03 April 2009 | Martha McKenzie-Minifie
Jobs in the service sector were lost at a record pace last month even though business confidence is rising, the latest CIPS/Markit UK Services Purchasing Managers' Index shows.
The employment index, where a figure below 50 represents contraction, was at 38.8 last month, down from 40.4 in February. In March last year it was 52.3.
The report found some evidence of shorter working hours being used to prevent job cuts, but the March survey indicated the strongest month-on-month contraction of staffing levels since the data was first collected almost 13 years ago.
CIPS director of professional practice Roy Ayliffe said more of the sector firms were cutting employees' salaries in a bid for survival. "Services businesses are straining every muscle to survive the testing environment," he said. "Operating conditions remain similar to those seen in Q4 of last year when the industry saw around 160,000 jobs culled as the country sank into recession."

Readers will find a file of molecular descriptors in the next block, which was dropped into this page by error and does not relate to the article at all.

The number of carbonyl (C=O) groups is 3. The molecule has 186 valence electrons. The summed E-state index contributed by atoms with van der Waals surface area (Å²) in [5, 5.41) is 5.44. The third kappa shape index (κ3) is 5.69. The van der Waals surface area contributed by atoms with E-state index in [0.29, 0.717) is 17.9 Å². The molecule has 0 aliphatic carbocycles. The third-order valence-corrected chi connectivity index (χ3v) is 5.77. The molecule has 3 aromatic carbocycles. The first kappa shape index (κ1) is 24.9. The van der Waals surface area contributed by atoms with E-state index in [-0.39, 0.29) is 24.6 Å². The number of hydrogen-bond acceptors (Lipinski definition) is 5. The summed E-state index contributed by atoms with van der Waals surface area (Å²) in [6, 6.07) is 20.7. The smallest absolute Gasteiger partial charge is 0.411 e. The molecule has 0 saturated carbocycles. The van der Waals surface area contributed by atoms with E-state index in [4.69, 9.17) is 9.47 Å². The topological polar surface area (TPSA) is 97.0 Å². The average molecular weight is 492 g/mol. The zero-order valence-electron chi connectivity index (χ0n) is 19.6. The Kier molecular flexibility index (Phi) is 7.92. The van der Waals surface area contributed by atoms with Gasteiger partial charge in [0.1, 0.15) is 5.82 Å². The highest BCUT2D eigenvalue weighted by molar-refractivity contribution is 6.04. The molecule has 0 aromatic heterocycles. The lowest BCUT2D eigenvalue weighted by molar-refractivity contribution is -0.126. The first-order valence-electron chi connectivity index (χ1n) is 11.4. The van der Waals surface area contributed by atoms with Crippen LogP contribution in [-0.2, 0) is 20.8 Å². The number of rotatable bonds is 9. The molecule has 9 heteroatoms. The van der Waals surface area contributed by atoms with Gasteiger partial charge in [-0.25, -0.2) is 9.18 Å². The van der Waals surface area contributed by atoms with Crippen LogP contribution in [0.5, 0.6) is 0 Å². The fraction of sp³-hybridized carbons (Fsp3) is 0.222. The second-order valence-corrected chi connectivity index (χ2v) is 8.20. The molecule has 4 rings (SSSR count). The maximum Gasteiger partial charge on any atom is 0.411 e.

Overall activity in the services sector continued its decline last month, although the figure of 45.5 represented a six-month high. This compares with 43.2 in February. In March last year it was 52.1.
Confidence was also on the rise and hit the highest point since the collapse of Lehman Brothers in September last year which triggered the drop in future expectations.
Paul Smith, senior economist at Markit, said upturns in activity and business confidence boded well for an improvement in the UK's gross domestic profit later in the year. "However, bear in mind that the activity index had never been as low as its current reading prior to last October," he added. "Service providers are operating with an understandable psychology of caution, exhibiting a desire to streamline operations to alleviate excess capacity."
The report said average input prices continued to rise, with the weak sterling raising the price of imported goods.